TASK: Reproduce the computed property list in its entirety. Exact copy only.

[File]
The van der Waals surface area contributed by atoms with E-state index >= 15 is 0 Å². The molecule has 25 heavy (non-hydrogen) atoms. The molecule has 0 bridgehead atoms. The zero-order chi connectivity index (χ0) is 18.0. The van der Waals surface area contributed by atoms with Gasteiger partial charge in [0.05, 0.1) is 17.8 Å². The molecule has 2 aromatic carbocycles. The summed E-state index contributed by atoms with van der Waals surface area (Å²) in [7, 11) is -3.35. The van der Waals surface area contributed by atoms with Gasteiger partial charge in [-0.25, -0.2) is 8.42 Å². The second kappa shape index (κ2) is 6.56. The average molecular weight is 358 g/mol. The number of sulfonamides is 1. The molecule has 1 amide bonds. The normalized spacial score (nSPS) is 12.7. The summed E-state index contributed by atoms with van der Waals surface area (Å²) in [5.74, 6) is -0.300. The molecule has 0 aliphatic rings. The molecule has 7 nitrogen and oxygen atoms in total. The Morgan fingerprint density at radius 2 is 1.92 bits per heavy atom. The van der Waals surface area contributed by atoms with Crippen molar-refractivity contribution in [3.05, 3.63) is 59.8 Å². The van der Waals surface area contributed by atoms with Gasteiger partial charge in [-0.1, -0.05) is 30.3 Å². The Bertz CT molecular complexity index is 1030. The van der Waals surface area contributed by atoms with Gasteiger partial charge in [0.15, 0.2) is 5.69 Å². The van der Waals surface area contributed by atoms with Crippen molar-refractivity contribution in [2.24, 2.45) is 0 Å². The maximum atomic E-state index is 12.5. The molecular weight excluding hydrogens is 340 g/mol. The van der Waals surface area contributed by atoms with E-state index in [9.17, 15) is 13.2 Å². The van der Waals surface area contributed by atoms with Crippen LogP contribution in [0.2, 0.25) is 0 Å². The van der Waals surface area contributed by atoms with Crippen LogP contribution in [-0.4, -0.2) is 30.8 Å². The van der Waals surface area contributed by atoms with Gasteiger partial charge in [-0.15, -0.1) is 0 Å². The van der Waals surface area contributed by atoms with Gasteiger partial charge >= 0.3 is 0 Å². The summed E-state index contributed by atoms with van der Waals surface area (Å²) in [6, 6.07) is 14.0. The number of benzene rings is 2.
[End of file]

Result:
The van der Waals surface area contributed by atoms with E-state index >= 15 is 0 Å². The molecule has 25 heavy (non-hydrogen) atoms. The molecule has 0 bridgehead atoms. The zero-order chi connectivity index (χ0) is 18.0. The van der Waals surface area contributed by atoms with Gasteiger partial charge in [0.05, 0.1) is 17.8 Å². The molecule has 2 aromatic carbocycles. The summed E-state index contributed by atoms with van der Waals surface area (Å²) in [7, 11) is -3.35. The van der Waals surface area contributed by atoms with Gasteiger partial charge in [-0.25, -0.2) is 8.42 Å². The second kappa shape index (κ2) is 6.56. The average molecular weight is 358 g/mol. The number of sulfonamides is 1. The molecule has 1 amide bonds. The normalized spacial score (nSPS) is 12.7. The summed E-state index contributed by atoms with van der Waals surface area (Å²) in [5.74, 6) is -0.300. The molecule has 0 aliphatic rings. The molecule has 7 nitrogen and oxygen atoms in total. The Morgan fingerprint density at radius 2 is 1.92 bits per heavy atom. The van der Waals surface area contributed by atoms with Crippen molar-refractivity contribution in [3.05, 3.63) is 59.8 Å². The van der Waals surface area contributed by atoms with Gasteiger partial charge in [-0.1, -0.05) is 30.3 Å². The Bertz CT molecular complexity index is 1030. The van der Waals surface area contributed by atoms with Gasteiger partial charge in [0.15, 0.2) is 5.69 Å². The van der Waals surface area contributed by atoms with Crippen molar-refractivity contribution in [2.24, 2.45) is 0 Å². The maximum atomic E-state index is 12.5. The molecular weight excluding hydrogens is 340 g/mol. The van der Waals surface area contributed by atoms with E-state index in [9.17, 15) is 13.2 Å². The van der Waals surface area contributed by atoms with Crippen LogP contribution in [0.2, 0.25) is 0 Å². The van der Waals surface area contributed by atoms with Crippen LogP contribution in [-0.4, -0.2) is 30.8 Å². The van der Waals surface area contributed by atoms with Gasteiger partial charge in [-0.15, -0.1) is 0 Å². The van der Waals surface area contributed by atoms with Gasteiger partial charge >= 0.3 is 0 Å². The summed E-state index contributed by atoms with van der Waals surface area (Å²) in [6, 6.07) is 14.0. The number of benzene rings is 2.